Yeah, yeah, it makes sense with, of course, the pandemic to realize, okay, we got to have a virtual version. So yeah, that feedback makes a lot of sense. And that last piece about at the effective or more emotional is interesting to me, because it brings up a question that I'm wondering if either of you have thought about or, or what you make of it is, in the world of learning objectives, a lot of it feels quite, you know, systematic, rigorous, strategic, which is, which are all good things, right. Especially in my line of work I, I work in the corporate sector in technology, and the kind of things that I'm designing should result in concrete actions that are different, you know, people should be able to do something different, not just know something different after a learning experience has taken place. But my undergraduate degree was Media Arts, it was a film program. I'm here in Utah, Brigham Young University, and oftentimes thinking about a learning objective for I don't know appreciating a great film or a piece of artwork. Creating a learning objective for that feels strange, like, like, Can everything be turned into a learning objective? Or is there kind of a limit of scope that you see this taxonomy reaching and your deck or do you feel like it could all be broken down into you know, something, you present to someone they do it and you assess, and the performance is complete? It's kind of a philosophical bent, but something I'm curious what your take on that?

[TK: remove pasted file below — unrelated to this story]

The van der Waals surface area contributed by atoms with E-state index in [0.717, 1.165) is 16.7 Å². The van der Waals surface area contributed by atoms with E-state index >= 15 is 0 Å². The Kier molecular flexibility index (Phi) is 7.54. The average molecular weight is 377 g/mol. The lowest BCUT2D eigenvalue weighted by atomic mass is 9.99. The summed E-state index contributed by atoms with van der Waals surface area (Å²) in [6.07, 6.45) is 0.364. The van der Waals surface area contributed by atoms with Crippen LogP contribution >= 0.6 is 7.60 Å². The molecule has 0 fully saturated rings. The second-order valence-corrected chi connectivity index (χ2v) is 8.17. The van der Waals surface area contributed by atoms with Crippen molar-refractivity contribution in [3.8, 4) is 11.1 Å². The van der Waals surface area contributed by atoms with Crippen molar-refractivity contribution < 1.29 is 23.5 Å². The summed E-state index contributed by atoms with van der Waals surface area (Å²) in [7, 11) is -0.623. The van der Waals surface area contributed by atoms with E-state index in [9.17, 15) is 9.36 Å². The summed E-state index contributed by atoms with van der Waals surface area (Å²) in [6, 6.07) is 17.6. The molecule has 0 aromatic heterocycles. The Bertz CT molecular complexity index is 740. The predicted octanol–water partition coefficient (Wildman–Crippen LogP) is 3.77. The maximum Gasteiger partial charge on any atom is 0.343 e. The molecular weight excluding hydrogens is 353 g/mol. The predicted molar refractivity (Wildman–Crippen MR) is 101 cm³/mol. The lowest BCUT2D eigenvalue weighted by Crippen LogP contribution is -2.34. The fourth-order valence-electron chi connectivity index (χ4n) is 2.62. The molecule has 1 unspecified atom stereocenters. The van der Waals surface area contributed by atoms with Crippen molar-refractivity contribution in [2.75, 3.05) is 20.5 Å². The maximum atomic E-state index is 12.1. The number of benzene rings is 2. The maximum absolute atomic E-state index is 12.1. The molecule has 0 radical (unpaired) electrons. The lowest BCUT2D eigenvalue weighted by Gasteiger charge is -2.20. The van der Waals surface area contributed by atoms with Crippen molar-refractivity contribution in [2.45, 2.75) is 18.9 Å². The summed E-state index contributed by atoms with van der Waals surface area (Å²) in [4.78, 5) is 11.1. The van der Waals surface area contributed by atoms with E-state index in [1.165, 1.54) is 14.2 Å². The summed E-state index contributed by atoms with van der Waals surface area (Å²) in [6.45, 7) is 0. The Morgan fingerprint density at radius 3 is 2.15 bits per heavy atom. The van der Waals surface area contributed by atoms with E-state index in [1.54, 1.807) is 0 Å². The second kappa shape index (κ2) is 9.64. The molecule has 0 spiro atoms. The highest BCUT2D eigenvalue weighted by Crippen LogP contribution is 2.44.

Moritz Philip Recke: